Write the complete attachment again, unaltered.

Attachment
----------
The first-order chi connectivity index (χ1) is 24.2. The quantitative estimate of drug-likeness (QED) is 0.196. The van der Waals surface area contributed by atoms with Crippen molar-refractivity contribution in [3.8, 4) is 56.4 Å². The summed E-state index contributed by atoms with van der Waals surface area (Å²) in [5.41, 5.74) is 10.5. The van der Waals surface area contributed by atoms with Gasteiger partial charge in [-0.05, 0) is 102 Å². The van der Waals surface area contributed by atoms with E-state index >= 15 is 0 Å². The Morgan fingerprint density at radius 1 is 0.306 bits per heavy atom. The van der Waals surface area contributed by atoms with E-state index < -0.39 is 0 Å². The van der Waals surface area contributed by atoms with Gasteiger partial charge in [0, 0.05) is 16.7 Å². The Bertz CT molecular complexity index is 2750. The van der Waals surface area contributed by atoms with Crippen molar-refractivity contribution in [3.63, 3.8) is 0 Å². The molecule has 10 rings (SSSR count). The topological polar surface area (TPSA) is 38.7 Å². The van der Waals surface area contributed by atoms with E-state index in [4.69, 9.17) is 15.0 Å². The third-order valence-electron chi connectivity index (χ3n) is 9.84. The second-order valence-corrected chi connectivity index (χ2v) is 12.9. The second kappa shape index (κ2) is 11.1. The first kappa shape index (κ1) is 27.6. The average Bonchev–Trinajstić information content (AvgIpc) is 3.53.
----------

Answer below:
The first-order chi connectivity index (χ1) is 24.2. The quantitative estimate of drug-likeness (QED) is 0.196. The van der Waals surface area contributed by atoms with Crippen molar-refractivity contribution in [3.8, 4) is 56.4 Å². The summed E-state index contributed by atoms with van der Waals surface area (Å²) in [5.41, 5.74) is 10.5. The van der Waals surface area contributed by atoms with Gasteiger partial charge in [-0.05, 0) is 102 Å². The van der Waals surface area contributed by atoms with E-state index >= 15 is 0 Å². The Morgan fingerprint density at radius 1 is 0.306 bits per heavy atom. The van der Waals surface area contributed by atoms with E-state index < -0.39 is 0 Å². The van der Waals surface area contributed by atoms with Gasteiger partial charge in [0, 0.05) is 16.7 Å². The Bertz CT molecular complexity index is 2750. The van der Waals surface area contributed by atoms with Crippen molar-refractivity contribution in [3.63, 3.8) is 0 Å². The molecule has 10 rings (SSSR count). The topological polar surface area (TPSA) is 38.7 Å². The van der Waals surface area contributed by atoms with E-state index in [4.69, 9.17) is 15.0 Å². The third-order valence-electron chi connectivity index (χ3n) is 9.84. The second-order valence-corrected chi connectivity index (χ2v) is 12.9. The second kappa shape index (κ2) is 11.1. The first kappa shape index (κ1) is 27.6. The average Bonchev–Trinajstić information content (AvgIpc) is 3.53.